As the world’s largest social network, Facebook has data of more than 2 billion people. But it showed that it had failed to safeguard some of that information when Cambridge Analytica took some of the data without people’s permission in 2016 and built voter profiles from it for the Trump presidential campaign, which The New York Times and The Observer in London reported on last year. Facebook said that as many as 87 million users’ information could have been retrieved.
“Facebook put up a neon sign that said ‘Free Private Data,’ and let app developers have their fill of Americans’ personal info,” Sen. Ron Wyden, D-Ore., said Friday. “The FTC needs to hold Mark Zuckerberg personally responsible.”
The social network has since faced lawsuits, regulatory scrutiny and the ire of lawmakers around the world over whether it can safeguard its users’ data trove. The Justice Department and the FBI are investigating Cambridge Analytica. Mark Zuckerberg, Facebook’s chief executive, has appeared in Congress to testify on the matter. Zuckerberg, who visited Washington this week and met with President Donald Trump, also apologized for the improper handling of user data and vowed changes. That included auditing all of Facebook’s third-party apps to make sure they were not abusing people’s information.
So if you’re a Facebook user, it’s now important to ask yourself, “Is spending your time on Facebook actually making you happier?”
If you’re the type to just view what your friends are up to, read articles, and scroll down your wall, it’s likely hurting your happiness.
A few studies have shown that using Facebook passively like this can lead to upward social comparisons. When you compare yourself to the best qualities of others on Facebook, suddenly you like yourself less. You know, like when you see the accomplishments of your so-called friends and you start questioning whether you’ve done enough with your life. Or when you see the fancy-ass meals your co-workers are posting before eating, and then you wonder if you are boring because, let’s face it, you never do anything cool or fun.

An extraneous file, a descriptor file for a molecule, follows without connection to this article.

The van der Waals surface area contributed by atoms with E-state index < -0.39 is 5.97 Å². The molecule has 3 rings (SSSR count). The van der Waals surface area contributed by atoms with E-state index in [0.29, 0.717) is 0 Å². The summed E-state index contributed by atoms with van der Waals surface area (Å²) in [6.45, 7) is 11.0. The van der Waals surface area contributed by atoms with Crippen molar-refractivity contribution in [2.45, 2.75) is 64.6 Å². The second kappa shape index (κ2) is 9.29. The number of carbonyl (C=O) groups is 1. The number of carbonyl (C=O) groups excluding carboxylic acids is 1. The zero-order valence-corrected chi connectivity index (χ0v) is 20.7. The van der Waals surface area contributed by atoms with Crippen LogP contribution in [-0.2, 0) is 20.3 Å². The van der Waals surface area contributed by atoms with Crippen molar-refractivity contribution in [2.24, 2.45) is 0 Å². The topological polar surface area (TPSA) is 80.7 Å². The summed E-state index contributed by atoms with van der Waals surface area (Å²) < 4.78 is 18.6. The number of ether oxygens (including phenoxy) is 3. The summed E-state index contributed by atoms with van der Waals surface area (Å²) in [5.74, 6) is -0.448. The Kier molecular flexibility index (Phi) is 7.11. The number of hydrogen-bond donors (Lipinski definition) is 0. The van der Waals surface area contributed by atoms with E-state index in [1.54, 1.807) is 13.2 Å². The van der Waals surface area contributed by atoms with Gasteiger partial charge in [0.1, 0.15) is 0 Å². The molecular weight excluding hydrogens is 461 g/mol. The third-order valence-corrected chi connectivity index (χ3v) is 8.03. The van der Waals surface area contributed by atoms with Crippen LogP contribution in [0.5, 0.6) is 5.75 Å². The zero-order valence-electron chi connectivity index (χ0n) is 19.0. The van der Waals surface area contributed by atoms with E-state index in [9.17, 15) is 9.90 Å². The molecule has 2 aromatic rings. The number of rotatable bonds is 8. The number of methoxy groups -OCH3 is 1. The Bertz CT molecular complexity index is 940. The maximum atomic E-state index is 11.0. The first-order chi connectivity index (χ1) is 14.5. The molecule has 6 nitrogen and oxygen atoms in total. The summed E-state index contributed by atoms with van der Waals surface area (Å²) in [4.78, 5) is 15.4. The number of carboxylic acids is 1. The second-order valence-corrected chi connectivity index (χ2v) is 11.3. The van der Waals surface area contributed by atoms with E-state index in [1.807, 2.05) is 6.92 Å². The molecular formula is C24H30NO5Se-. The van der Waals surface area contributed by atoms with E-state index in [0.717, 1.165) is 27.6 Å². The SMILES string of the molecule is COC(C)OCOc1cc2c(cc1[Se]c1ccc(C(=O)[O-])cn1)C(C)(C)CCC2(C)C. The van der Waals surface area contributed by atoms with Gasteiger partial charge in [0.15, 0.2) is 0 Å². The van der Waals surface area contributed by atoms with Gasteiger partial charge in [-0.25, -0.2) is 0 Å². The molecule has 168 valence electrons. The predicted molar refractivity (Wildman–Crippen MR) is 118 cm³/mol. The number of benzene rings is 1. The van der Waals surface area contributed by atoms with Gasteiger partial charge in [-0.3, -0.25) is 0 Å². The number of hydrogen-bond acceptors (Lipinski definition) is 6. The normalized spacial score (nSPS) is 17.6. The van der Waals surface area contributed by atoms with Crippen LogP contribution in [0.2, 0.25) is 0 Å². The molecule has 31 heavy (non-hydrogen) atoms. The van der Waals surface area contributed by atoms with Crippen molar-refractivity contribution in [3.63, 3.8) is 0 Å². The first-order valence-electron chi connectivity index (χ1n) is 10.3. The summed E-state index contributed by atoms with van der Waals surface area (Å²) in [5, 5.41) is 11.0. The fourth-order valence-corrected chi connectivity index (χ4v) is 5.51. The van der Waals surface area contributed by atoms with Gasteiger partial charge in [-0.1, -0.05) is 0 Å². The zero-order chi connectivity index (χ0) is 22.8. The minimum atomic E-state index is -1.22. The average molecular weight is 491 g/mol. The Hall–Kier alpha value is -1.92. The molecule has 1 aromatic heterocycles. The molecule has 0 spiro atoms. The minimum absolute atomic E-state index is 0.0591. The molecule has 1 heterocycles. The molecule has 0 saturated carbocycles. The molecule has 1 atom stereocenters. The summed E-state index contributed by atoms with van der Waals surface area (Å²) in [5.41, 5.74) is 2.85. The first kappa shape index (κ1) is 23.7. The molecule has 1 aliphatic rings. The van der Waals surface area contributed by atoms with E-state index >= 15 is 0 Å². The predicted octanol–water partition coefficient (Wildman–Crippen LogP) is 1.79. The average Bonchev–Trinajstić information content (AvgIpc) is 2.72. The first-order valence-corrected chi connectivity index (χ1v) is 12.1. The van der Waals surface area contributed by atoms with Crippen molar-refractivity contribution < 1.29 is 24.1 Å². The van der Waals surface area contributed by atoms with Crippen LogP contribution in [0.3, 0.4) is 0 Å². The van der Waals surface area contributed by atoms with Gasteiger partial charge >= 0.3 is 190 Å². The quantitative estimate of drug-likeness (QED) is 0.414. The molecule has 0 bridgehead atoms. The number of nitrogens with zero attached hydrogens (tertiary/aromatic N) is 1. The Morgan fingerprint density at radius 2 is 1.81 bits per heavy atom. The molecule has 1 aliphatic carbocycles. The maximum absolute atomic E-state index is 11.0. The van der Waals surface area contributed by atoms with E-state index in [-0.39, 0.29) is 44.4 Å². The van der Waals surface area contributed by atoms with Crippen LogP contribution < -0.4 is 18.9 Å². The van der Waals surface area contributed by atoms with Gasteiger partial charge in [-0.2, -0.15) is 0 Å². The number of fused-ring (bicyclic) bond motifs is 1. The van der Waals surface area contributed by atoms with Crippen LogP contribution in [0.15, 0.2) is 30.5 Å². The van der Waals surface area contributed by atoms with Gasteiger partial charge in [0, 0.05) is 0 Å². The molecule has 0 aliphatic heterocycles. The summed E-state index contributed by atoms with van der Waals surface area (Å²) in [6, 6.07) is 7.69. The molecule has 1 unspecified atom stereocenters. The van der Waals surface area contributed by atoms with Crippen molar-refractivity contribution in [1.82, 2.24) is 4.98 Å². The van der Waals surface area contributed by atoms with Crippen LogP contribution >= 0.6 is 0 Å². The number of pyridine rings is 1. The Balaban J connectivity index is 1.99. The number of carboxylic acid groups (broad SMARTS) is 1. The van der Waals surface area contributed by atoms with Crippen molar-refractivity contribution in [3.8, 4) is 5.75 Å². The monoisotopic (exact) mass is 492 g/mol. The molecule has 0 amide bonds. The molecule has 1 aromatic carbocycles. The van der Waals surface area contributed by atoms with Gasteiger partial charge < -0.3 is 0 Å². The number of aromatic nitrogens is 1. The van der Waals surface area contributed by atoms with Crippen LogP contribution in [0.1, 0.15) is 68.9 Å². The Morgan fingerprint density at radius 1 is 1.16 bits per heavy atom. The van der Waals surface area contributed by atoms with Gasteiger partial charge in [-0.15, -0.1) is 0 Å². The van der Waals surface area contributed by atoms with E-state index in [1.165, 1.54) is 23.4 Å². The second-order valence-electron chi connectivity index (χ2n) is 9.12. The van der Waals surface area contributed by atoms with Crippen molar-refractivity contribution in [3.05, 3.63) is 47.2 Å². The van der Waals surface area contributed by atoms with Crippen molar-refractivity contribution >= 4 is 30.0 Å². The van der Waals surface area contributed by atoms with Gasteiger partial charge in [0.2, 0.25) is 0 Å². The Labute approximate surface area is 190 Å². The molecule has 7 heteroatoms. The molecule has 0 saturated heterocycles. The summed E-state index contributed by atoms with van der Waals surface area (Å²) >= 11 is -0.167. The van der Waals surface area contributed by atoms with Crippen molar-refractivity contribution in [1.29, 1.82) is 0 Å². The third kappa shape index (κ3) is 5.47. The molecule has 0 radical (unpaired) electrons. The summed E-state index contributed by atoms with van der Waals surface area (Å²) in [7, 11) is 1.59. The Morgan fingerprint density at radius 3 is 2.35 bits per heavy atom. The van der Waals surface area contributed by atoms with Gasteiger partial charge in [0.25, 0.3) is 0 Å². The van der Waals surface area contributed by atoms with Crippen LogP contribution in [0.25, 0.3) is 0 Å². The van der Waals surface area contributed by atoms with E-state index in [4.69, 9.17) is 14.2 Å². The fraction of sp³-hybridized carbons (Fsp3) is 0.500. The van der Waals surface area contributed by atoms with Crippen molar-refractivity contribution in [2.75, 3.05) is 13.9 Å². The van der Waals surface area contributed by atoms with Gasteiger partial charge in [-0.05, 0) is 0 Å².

It’s human nature to compare yourself to others, but on Facebook, everyone is presenting the best versions of themselves. So you always compare upward and end up feeling like you’re not good enough.
Most of the crap people post is fake, or exaggerated, anyway. POSERS.
The little green envy monster can make you feel inferior, hostile, and resentful. These emotions can actually harm your social relationships instead of supporting them while making you feel miserable in the process.
If you’re looking for the easiest possible way to find out if Facebook is making you miserable, take some time off. Then ask yourself if you felt better. If it did, consider taking more time off. Like, FOREVER.
Facebook remains the most popular social network worldwide. Users just can’t seem to let go of Facebook, even though, according to a huge recent study by Stanford University, it’s also having a detrimental impact on our health. (Tom Fogden@fogdenstom)
Facebook recorded 2.32 billion monthly active users on December 31, 2018. According to the International Telecommunications Union, some 48% of the world’s population is online – about 3.6 billion people. Scratch off a billion or so for the people who can’t access Facebook in China and the enormity of Facebook becomes clear – almost 90% of those who can access Facebook do indeed have an account with it. (Tom Fogden@fogdenstom)